One of Two Glorious Fishing Retreats
Amazing Colors in the Late Afternoon Light
The wonderful family that lodged me during this weekend also took me fishing three times. I am way behind in my fishing quota this year, but thanks to them, I am catching up. We spent a pair of evenings on this beautiful pond, enabling me to fly fish from a boat, working the lily pads and landing quite a load of bluegill. Later last night, we went to Lake Palestine, and I managed to pull in half-a-dozen catfish with the fly rod. That was an experience!
Possibly Finished with this One
This gas station painting I began recently after finishing the first of my new series titled “Turvey’s Corner 63050”. Years ago, I composed a short prose piece of a young man working in the old station, and have now decided to insert him (and the station) into the narrative of my new series. I haven’t yet come up with a title for this painting, but I have decided to include it, along with the still life below, to my new series. The still life was painted in my garage “man cave” a few winters ago. Here is my story:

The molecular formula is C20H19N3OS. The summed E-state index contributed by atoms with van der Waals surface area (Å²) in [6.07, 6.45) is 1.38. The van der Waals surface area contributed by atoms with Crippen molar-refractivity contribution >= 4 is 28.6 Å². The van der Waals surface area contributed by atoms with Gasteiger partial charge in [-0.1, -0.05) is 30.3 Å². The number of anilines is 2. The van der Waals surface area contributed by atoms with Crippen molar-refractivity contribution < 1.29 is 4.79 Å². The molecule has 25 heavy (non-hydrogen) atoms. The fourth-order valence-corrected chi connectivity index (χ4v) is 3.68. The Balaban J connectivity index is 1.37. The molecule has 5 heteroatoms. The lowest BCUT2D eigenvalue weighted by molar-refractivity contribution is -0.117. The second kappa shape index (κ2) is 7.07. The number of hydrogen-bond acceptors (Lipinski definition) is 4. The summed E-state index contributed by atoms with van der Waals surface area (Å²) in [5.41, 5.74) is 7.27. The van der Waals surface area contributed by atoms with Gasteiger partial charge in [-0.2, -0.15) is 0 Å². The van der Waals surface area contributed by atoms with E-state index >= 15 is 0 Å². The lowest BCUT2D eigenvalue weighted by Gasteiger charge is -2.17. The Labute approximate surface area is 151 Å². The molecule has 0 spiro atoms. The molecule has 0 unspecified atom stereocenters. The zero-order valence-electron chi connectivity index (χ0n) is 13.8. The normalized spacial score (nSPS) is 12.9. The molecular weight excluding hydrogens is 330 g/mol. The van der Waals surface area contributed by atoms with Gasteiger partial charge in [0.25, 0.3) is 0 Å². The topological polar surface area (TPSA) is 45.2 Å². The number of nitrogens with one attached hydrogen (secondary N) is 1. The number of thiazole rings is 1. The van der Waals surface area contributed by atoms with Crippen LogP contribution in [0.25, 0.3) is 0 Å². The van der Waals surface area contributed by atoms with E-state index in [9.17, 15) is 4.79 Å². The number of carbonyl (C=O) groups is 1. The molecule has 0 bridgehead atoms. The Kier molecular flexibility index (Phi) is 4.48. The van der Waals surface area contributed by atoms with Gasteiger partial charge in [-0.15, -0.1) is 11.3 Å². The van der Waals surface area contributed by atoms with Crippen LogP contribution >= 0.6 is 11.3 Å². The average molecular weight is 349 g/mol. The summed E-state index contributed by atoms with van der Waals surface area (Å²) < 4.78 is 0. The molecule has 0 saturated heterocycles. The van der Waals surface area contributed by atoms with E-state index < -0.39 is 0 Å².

The young man was up late again, bedding down in the store room of the old filling station. He had closed the place at dark, but was too engrossed in his college studies to pack up the books and head for his garage apartment in the next county. So, with the owner’s permission, he would spend another night in this station store room, amidst the smells of gasoline, oil, pit grease and the grime that had built up over two generations. The Texaco station was anchored on historic Route 66 in an obscure town east of Amarillo, Texas. Interstate commerce had all but obliterated the sleepy town, and as soon as this fellow graduated from the community college, he would depart as well. The local townspeople and patrons had no knowledge or regard for the things that stirred the soul of this young man. His volumes of Thoreau, Frost, Whitman and Twain had opened to him worlds beyond this community. And his few camping possessions stored in this room (Griswold frying pan, stove top percolator, kerosene lantern, Maxwell House tin) were the tether that kept him bound to the wild. He would be packing up his gear in a week and leaving without notice. It was time to emerge from this cocoon and embrace the world that was calling out to him.